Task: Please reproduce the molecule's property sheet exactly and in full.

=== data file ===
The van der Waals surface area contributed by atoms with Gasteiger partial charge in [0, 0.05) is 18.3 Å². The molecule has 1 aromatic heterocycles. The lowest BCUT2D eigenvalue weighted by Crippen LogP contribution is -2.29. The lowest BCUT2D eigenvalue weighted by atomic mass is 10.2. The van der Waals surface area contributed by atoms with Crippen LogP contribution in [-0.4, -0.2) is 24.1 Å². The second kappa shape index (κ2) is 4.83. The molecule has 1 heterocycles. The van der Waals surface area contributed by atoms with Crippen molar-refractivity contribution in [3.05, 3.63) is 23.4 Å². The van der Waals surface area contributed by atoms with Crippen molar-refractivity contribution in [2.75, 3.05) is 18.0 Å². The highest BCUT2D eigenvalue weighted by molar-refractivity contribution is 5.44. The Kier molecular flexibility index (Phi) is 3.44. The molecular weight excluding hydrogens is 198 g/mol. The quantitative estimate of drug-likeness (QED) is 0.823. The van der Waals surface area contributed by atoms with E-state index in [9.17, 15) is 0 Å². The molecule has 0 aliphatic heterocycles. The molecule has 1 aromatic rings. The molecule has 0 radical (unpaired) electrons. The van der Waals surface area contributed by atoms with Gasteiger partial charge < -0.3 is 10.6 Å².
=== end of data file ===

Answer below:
The van der Waals surface area contributed by atoms with Gasteiger partial charge in [0, 0.05) is 18.3 Å². The molecule has 1 aromatic heterocycles. The lowest BCUT2D eigenvalue weighted by Crippen LogP contribution is -2.29. The lowest BCUT2D eigenvalue weighted by atomic mass is 10.2. The van der Waals surface area contributed by atoms with Crippen LogP contribution in [-0.4, -0.2) is 24.1 Å². The second kappa shape index (κ2) is 4.83. The molecule has 1 heterocycles. The van der Waals surface area contributed by atoms with Crippen molar-refractivity contribution in [3.05, 3.63) is 23.4 Å². The van der Waals surface area contributed by atoms with Crippen molar-refractivity contribution in [2.75, 3.05) is 18.0 Å². The highest BCUT2D eigenvalue weighted by molar-refractivity contribution is 5.44. The Kier molecular flexibility index (Phi) is 3.44. The molecular weight excluding hydrogens is 198 g/mol. The quantitative estimate of drug-likeness (QED) is 0.823. The van der Waals surface area contributed by atoms with E-state index in [9.17, 15) is 0 Å². The molecule has 0 aliphatic heterocycles. The molecule has 1 aromatic rings. The molecule has 0 radical (unpaired) electrons. The van der Waals surface area contributed by atoms with Gasteiger partial charge < -0.3 is 10.6 Å².